Unbalanced Home Affairs Committee recommendations would threaten free expression
It takes the view that the job of removing illegal extremist videos and postings is entirely the responsibility of the companies, and does not envisage a role for courts to adjudicate what is in fact legal or not.
This is a complex issue, where the companies have to take responsibility for content on their platforms from many perspectives, including public expectation. There are legitimate concerns.
The approaches the committee advocates is however extremely unbalanced and could provoke a regime of automated censorship, that would impact legal content including material opposing extremism.
We deal below with two of the recommendations in the report to give some indication of how problematic the report is.
Platforms receive reports from people about content; the committee assume this content can be regarded as illegal. Sometimes it may be obvious. However, not every video or graphic will be “obviously” illegal. Who then decides that there is a duty to remove material? Is it the complainant, the platform, or the original publisher? Or an independent third party such as a court?
The comparison with copyright is enlightening here. Copyright owners must identify material and assert their rights: even when automatic content matching is used, a human must assert the owner’s rights to take down a Youtube video. Of course, the video’s author can object. Meanwhile, this system is prone to all kinds of errors.
However, there is a clear line of accountability for all its faults. The copyright owner is responsible for asserting a breach of copyright; the author is responsible for defending their right to publish; and both accept that a court must decide in the event of a dispute.
With child abuse material, there is a similar expectation that material is reviewed by the IWF who make a decision about the legality or otherwise. It is not up to the public to report directly to companies.
None of this need for accountability and process is reflected in the HASC report, which merely asserts that reports of terrorist content by non-interested persons should create a liability on the platform.
Ultimately, fines for failure to remove content as suggested by the committee could only be reasonable if the reports had been made through a robust process and it was clear that the material was in fact in breach of the law.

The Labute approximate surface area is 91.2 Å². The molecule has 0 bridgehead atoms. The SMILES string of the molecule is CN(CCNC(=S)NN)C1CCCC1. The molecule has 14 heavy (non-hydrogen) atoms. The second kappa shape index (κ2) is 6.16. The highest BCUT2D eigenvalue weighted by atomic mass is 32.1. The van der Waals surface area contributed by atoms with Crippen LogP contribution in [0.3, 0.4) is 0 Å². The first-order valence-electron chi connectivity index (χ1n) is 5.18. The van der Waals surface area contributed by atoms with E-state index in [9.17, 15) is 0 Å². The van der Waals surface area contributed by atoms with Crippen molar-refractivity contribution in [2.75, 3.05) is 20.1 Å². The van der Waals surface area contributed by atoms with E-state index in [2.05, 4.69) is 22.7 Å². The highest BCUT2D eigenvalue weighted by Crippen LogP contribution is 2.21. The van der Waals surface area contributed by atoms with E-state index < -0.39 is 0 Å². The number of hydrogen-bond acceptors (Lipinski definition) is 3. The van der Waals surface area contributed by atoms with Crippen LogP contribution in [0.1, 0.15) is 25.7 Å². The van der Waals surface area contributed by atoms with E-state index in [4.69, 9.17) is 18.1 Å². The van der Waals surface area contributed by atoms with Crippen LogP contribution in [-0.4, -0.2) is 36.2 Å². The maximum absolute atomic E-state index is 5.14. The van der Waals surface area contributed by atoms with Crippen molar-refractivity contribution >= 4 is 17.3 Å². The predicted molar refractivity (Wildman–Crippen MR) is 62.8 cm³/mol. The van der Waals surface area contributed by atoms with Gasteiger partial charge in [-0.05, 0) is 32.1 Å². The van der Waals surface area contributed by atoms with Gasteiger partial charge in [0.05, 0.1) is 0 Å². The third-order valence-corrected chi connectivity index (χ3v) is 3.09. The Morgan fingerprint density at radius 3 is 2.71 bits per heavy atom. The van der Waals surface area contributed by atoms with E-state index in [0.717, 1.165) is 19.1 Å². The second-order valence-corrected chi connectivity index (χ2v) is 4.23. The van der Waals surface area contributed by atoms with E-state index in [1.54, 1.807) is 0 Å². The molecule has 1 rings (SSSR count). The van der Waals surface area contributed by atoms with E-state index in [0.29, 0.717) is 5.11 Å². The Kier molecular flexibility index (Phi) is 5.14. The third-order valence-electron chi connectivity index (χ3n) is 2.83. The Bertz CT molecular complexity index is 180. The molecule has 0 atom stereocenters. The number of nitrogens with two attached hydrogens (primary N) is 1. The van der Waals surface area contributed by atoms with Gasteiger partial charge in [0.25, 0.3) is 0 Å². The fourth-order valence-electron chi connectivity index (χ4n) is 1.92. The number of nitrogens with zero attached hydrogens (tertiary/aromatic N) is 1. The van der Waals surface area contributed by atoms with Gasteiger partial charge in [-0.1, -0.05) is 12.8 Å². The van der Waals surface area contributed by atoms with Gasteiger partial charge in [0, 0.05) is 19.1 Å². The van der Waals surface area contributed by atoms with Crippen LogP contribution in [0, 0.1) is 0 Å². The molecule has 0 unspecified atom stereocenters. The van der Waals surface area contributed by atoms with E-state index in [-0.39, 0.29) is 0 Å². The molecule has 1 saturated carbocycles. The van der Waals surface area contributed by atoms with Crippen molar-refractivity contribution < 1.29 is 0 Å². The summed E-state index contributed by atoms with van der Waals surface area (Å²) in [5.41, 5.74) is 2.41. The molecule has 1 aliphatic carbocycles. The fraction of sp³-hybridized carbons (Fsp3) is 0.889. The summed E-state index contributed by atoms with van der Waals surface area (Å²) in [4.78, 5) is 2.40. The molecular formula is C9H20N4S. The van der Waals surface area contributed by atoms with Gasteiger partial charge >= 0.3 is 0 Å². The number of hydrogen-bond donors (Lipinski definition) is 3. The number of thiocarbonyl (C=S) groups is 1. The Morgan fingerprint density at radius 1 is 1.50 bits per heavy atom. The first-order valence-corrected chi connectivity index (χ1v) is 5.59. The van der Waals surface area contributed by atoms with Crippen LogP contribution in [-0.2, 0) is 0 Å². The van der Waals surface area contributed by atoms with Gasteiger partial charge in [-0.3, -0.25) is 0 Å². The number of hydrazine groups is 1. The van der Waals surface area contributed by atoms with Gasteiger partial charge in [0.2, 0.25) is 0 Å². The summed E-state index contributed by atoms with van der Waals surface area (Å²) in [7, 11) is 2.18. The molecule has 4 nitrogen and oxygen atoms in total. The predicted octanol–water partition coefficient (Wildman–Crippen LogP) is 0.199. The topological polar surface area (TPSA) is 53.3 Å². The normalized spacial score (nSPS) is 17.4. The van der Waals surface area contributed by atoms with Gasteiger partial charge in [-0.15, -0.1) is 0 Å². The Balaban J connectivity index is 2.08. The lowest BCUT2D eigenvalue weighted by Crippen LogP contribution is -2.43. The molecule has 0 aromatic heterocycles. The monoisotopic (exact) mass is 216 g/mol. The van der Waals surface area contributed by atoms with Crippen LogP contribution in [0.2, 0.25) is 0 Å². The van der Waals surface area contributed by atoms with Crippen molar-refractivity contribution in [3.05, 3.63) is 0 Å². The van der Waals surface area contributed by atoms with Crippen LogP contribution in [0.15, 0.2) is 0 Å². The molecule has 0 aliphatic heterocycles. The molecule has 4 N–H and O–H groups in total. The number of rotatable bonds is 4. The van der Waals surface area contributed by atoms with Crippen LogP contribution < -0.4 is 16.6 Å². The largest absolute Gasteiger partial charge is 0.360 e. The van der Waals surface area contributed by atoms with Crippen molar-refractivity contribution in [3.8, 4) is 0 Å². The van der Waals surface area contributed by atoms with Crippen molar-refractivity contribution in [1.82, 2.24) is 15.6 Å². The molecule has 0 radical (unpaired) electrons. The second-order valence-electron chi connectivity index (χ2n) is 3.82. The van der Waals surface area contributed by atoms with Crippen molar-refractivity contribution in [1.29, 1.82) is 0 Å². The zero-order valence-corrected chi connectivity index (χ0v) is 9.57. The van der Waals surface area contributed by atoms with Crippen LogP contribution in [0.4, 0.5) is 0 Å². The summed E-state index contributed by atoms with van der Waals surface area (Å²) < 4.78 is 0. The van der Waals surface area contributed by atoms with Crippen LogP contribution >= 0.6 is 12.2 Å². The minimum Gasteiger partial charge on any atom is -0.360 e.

There is always a case for general taxation that could be used for the police. However, hypothecated resources in cases like this are liable to generate more and more calls for specific “Internet taxes” to deal with problems that can be blamed on companies, even when they have little to do with the activity in reality.
We should ask: is the posting of terrorist content a problem generated by the platforms, or by other wider social problems? It is not entirely obvious that this problem has in some way been produced by social media companies. It is clear that extremists use these platforms, just as they use transport, mail and phones. It appears to be the visibility of extremists activities that is attracting attention and blame on platforms, rather than an objective link between the aims of Twitter and Facebook and terrorists.
We might also ask: despite the apparent volumes of content that is posted and reposted, how much attention does it really get? This is important to know if we are trying to assess how to deal with the problem
Proactive searching by companies is something HASC ought to be cautious about. This is inevitably error prone. It can only lead one way, which is to over-zealous matching, for fear that content is not removed. In the case of extremist content, it is perfectly reasonable to assume that content opposing extremism while quoting or reusing propagandist content would be identified and removed.
The incentives that HASC propose would lead to censorship of legal material by machines. HASC’s report fails to mention or examine this, assuming instead that technology will provide the answers.